Express Buses: Is spending $6.50 worth it?


Beverly Danquah, Features Editor

Imagine a bus that could take you from SJU to Midtown Manhattan in less than 35 minutes; a bus that makes less than five stops in Queens once you board at the Union Turnpike/168 Street bus stop, before proceeding straight to Midtown; a bus with comfortable seating, charging ports and a smooth ride to your destination.

Such a thing exists.

In a world of unreliability, from delayed flights at LaGuardia to shuttle buses that are never on schedule, there’s a form of transportation that restores my faith in the MTA. It wasn’t until I stopped ignoring the Google Maps option that most people see and disregard: Take the QM5 or QM6.

When I first learned that I’d be interning at ABC News, I was thrilled. I told myself that even though interning 30 hours a week would mean I’d have to spend a lot of time commuting, and essentially diminish a good portion of my social life, my commute didn’t have to be as stressful as the newsroom can be.

I began looking for alternatives to the only two routes I knew of at the time: Taking the notorious Q46 bus to its last stop at Kew Gardens, then taking the F train to 57th Street to catch the M5 bus to Lincoln Center or the Q46 bus to the E train, then stopping at 7th Avenue 53rd Street and catching the D train to 59th Street transferring to the 1 train to get off at Lincoln Center.

Are you still following me?

When I realized how harrowing my commute would be, I began to consider ordering a daily car service, or taking a daily Uber to the train. The Q46 bus travel time can vary from 15  to 25 minutes. Then, I remembered how unreliable and annoying car service could be. Not to mention, the toll it would take on my wallet.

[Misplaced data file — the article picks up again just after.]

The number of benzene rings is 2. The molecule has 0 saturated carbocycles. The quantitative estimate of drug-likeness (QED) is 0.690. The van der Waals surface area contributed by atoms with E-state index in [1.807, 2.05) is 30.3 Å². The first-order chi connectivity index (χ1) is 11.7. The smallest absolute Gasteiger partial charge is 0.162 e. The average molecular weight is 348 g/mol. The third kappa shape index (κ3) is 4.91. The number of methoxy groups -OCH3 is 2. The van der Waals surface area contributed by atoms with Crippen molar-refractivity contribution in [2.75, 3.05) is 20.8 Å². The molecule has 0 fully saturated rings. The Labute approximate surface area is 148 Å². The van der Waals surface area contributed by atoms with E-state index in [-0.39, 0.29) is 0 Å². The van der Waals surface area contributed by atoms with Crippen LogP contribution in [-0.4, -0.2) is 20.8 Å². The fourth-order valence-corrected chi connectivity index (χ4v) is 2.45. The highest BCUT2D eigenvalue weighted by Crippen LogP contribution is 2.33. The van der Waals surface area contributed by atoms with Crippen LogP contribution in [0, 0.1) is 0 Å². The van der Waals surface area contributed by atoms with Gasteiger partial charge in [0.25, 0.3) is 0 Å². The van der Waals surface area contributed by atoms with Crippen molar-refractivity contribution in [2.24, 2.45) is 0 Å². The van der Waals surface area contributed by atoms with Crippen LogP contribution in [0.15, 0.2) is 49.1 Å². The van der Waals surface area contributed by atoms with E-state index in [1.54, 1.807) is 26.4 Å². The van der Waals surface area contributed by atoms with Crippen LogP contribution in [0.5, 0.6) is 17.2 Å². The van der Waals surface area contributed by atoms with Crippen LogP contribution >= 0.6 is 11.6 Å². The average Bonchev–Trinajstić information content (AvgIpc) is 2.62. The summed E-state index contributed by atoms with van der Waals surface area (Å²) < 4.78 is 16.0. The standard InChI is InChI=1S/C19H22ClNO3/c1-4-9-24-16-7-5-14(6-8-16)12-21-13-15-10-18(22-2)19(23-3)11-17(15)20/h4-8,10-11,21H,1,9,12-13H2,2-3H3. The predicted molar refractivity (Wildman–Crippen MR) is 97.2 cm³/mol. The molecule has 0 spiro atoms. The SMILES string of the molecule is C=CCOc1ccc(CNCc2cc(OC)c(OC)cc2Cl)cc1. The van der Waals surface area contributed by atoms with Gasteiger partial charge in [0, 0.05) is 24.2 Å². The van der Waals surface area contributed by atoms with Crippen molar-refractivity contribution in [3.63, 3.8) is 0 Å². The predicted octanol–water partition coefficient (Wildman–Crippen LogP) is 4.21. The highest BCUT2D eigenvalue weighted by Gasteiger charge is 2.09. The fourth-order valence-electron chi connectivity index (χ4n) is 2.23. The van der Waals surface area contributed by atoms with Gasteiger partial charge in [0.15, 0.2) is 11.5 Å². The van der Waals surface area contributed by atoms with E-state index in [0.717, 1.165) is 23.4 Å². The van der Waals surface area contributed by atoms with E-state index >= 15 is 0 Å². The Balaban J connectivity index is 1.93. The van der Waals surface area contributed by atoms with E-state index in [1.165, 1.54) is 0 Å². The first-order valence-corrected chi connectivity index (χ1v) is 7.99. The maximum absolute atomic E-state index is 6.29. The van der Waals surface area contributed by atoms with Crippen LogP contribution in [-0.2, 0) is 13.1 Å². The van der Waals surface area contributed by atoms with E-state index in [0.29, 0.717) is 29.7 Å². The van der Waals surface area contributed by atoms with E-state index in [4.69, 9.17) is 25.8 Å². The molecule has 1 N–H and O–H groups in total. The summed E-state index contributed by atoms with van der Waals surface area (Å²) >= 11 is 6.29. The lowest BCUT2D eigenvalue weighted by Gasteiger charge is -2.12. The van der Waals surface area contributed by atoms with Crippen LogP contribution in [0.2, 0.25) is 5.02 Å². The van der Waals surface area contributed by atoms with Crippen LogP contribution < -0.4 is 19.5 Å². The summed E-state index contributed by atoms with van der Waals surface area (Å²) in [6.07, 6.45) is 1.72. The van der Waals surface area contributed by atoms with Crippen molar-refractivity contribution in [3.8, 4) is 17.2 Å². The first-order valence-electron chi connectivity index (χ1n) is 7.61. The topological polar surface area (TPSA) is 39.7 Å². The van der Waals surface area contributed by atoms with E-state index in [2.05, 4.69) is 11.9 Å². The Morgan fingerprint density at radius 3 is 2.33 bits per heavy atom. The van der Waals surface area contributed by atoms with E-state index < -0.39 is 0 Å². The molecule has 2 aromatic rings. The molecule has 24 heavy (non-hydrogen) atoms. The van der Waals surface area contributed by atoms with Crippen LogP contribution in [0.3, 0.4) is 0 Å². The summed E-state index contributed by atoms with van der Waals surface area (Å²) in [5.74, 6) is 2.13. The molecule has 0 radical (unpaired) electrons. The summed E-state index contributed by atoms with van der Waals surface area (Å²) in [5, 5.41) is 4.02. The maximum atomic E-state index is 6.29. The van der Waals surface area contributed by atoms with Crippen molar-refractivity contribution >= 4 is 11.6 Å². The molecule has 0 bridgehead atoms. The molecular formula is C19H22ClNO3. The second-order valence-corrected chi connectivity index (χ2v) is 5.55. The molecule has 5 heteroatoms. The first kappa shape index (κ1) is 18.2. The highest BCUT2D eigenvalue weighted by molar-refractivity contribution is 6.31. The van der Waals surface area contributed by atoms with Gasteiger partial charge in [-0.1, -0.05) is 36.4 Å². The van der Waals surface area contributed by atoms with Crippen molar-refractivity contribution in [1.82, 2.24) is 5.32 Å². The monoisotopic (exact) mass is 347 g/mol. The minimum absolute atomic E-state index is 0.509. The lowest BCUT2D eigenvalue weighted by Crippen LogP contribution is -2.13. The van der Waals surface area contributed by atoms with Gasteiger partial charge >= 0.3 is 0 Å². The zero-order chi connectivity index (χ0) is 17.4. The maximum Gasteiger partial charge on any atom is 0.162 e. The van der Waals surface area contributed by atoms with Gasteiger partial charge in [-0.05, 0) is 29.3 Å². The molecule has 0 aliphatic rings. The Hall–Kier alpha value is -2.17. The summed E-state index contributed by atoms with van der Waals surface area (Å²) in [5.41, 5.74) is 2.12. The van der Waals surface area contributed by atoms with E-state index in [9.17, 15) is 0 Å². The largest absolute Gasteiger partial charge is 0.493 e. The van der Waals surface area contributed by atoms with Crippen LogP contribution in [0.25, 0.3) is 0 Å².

If you’ve ever considered taking an express bus as opposed to the bus and train, like I did, I’m here to say go for it. According to the MTA, the QM1, QM5, QM6, QM7, QM8, QM31, QM35 and QM36 buses operate express between Northeast Queens and Midtown or Downtown Manhattan.

The routes operate primarily on Union Turnpike in Queens, and travel non-stop via Queens Boulevard, the Long Island Expressway, and the Midtown Tunnel or Queensboro Bridge between Queens and Manhattan.

The QM5 and QM6 are the only buses of the corridor to operate seven days a week. They also operate in both directions during morning, midday and evening hours between Midtown and Queens, so you have a reliable way of getting to the city on the weekends too.

Sounds too good to be true, I know.

At $6.50 a swipe, the express bus alternative is almost $4 more than the moderately-priced $2.75-a-trip swipe on a MetroCard for regular bus and subway service. A 7-Day Express Bus Plus MetroCard is $59.50, in comparison to $32.00 for a 7-Day Unlimited Pass for trains and local buses. The Express Bus Plus MetroCard comes with a transfer to a bus much like a regular MetroCard swipe.

It also arrives infrequently at times, and takes a local route when making a return trip back to Queens. This means that although it takes less than 35 minutes to get to your destination in Manhattan in the morning, it could take twice that to get to campus in the evening.

I enjoy the express because I am able to get so much schoolwork done on my laptop during my commute. As a native New Yorker, born and raised in the Bronx, I feel more secure writing papers on this bus than on the train. I can potentially put myself at risk if I have my laptop out on the subway.

With that being said, weigh your options.

What are you looking for in a commute? Where are you trying to go? Compare travel times. Above all, make sure to have at least $6.50 on your MetroCard if you plan to take this route.

May your commute game be as stress-free as mine has become.